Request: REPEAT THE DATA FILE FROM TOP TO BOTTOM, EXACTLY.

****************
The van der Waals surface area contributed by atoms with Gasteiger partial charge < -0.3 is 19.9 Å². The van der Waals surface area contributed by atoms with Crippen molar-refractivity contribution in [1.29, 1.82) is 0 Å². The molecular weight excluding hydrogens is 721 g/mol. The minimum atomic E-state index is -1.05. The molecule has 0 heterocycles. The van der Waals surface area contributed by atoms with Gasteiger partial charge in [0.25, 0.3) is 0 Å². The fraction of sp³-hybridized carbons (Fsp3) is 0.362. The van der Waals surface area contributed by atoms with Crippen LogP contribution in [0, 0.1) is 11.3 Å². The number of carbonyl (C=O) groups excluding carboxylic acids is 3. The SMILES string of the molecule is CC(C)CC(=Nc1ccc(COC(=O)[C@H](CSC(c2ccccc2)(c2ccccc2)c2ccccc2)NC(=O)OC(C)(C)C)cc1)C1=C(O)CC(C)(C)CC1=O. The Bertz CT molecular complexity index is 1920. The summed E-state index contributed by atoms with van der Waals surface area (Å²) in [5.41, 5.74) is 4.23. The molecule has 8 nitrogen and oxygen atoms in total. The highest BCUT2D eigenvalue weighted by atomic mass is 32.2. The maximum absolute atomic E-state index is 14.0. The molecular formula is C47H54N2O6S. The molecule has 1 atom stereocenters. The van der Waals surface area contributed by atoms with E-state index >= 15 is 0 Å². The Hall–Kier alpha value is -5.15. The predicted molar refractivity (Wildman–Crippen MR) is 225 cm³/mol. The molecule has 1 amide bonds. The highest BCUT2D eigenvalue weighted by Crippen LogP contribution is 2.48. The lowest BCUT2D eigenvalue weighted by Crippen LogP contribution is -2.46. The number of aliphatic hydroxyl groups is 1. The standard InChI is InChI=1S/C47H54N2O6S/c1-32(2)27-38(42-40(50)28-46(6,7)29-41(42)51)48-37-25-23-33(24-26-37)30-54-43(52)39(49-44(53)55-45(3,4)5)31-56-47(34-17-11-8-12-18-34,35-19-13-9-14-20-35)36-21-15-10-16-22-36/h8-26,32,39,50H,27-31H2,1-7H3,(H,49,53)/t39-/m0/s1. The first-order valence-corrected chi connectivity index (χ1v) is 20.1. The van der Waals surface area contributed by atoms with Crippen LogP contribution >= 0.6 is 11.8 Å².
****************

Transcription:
The van der Waals surface area contributed by atoms with Gasteiger partial charge < -0.3 is 19.9 Å². The van der Waals surface area contributed by atoms with Crippen molar-refractivity contribution in [1.29, 1.82) is 0 Å². The molecular weight excluding hydrogens is 721 g/mol. The minimum atomic E-state index is -1.05. The molecule has 0 heterocycles. The van der Waals surface area contributed by atoms with Gasteiger partial charge in [0.25, 0.3) is 0 Å². The fraction of sp³-hybridized carbons (Fsp3) is 0.362. The van der Waals surface area contributed by atoms with Crippen LogP contribution in [0, 0.1) is 11.3 Å². The number of carbonyl (C=O) groups excluding carboxylic acids is 3. The SMILES string of the molecule is CC(C)CC(=Nc1ccc(COC(=O)[C@H](CSC(c2ccccc2)(c2ccccc2)c2ccccc2)NC(=O)OC(C)(C)C)cc1)C1=C(O)CC(C)(C)CC1=O. The Bertz CT molecular complexity index is 1920. The summed E-state index contributed by atoms with van der Waals surface area (Å²) in [5.41, 5.74) is 4.23. The molecule has 8 nitrogen and oxygen atoms in total. The highest BCUT2D eigenvalue weighted by atomic mass is 32.2. The maximum absolute atomic E-state index is 14.0. The molecular formula is C47H54N2O6S. The molecule has 1 atom stereocenters. The van der Waals surface area contributed by atoms with E-state index >= 15 is 0 Å². The Hall–Kier alpha value is -5.15. The predicted molar refractivity (Wildman–Crippen MR) is 225 cm³/mol. The molecule has 1 amide bonds. The highest BCUT2D eigenvalue weighted by Crippen LogP contribution is 2.48. The lowest BCUT2D eigenvalue weighted by Crippen LogP contribution is -2.46. The number of aliphatic hydroxyl groups is 1. The standard InChI is InChI=1S/C47H54N2O6S/c1-32(2)27-38(42-40(50)28-46(6,7)29-41(42)51)48-37-25-23-33(24-26-37)30-54-43(52)39(49-44(53)55-45(3,4)5)31-56-47(34-17-11-8-12-18-34,35-19-13-9-14-20-35)36-21-15-10-16-22-36/h8-26,32,39,50H,27-31H2,1-7H3,(H,49,53)/t39-/m0/s1. The first-order valence-corrected chi connectivity index (χ1v) is 20.1. The van der Waals surface area contributed by atoms with Crippen LogP contribution >= 0.6 is 11.8 Å².